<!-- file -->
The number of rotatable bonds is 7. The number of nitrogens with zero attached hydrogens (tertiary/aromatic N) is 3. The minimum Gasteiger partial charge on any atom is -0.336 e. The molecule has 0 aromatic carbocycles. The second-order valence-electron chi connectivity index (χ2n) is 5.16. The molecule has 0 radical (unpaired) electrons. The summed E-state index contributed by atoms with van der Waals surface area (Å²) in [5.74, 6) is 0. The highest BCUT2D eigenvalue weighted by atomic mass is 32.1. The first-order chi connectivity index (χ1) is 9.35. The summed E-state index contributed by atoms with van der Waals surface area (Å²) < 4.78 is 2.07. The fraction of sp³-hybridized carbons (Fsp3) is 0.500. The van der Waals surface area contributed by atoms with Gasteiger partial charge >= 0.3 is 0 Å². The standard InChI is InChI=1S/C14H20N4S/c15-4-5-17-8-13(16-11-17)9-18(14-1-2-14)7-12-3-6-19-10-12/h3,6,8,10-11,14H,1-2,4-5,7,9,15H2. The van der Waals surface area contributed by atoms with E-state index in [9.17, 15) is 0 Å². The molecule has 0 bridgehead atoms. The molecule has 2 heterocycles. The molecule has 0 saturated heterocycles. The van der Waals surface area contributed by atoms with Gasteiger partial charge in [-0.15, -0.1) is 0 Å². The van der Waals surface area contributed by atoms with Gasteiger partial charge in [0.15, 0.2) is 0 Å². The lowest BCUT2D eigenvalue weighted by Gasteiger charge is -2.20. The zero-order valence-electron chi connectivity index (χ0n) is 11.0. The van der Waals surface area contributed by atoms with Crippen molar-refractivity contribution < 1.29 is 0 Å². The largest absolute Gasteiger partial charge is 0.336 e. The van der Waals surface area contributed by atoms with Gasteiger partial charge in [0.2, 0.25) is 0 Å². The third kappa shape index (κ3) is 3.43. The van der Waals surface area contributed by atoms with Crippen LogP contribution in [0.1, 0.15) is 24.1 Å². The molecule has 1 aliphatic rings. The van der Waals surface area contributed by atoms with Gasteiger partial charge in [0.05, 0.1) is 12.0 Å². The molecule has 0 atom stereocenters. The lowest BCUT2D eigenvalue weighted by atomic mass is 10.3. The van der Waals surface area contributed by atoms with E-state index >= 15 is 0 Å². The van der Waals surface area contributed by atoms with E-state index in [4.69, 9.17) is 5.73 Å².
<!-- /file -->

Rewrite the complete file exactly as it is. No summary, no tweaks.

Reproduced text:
The number of rotatable bonds is 7. The number of nitrogens with zero attached hydrogens (tertiary/aromatic N) is 3. The minimum Gasteiger partial charge on any atom is -0.336 e. The molecule has 0 aromatic carbocycles. The second-order valence-electron chi connectivity index (χ2n) is 5.16. The molecule has 0 radical (unpaired) electrons. The summed E-state index contributed by atoms with van der Waals surface area (Å²) in [5.74, 6) is 0. The highest BCUT2D eigenvalue weighted by atomic mass is 32.1. The first-order chi connectivity index (χ1) is 9.35. The summed E-state index contributed by atoms with van der Waals surface area (Å²) < 4.78 is 2.07. The fraction of sp³-hybridized carbons (Fsp3) is 0.500. The van der Waals surface area contributed by atoms with Gasteiger partial charge >= 0.3 is 0 Å². The standard InChI is InChI=1S/C14H20N4S/c15-4-5-17-8-13(16-11-17)9-18(14-1-2-14)7-12-3-6-19-10-12/h3,6,8,10-11,14H,1-2,4-5,7,9,15H2. The van der Waals surface area contributed by atoms with E-state index in [9.17, 15) is 0 Å². The molecule has 0 bridgehead atoms. The molecule has 2 heterocycles. The molecule has 0 saturated heterocycles. The van der Waals surface area contributed by atoms with Gasteiger partial charge in [-0.15, -0.1) is 0 Å². The van der Waals surface area contributed by atoms with Gasteiger partial charge in [0.15, 0.2) is 0 Å². The lowest BCUT2D eigenvalue weighted by Gasteiger charge is -2.20. The zero-order valence-electron chi connectivity index (χ0n) is 11.0. The van der Waals surface area contributed by atoms with Crippen molar-refractivity contribution < 1.29 is 0 Å². The largest absolute Gasteiger partial charge is 0.336 e. The van der Waals surface area contributed by atoms with Gasteiger partial charge in [0.2, 0.25) is 0 Å². The third kappa shape index (κ3) is 3.43. The van der Waals surface area contributed by atoms with Crippen LogP contribution in [0.1, 0.15) is 24.1 Å². The molecule has 1 aliphatic rings. The van der Waals surface area contributed by atoms with Gasteiger partial charge in [0.05, 0.1) is 12.0 Å². The molecule has 0 atom stereocenters. The lowest BCUT2D eigenvalue weighted by atomic mass is 10.3. The van der Waals surface area contributed by atoms with E-state index >= 15 is 0 Å². The van der Waals surface area contributed by atoms with E-state index in [4.69, 9.17) is 5.73 Å².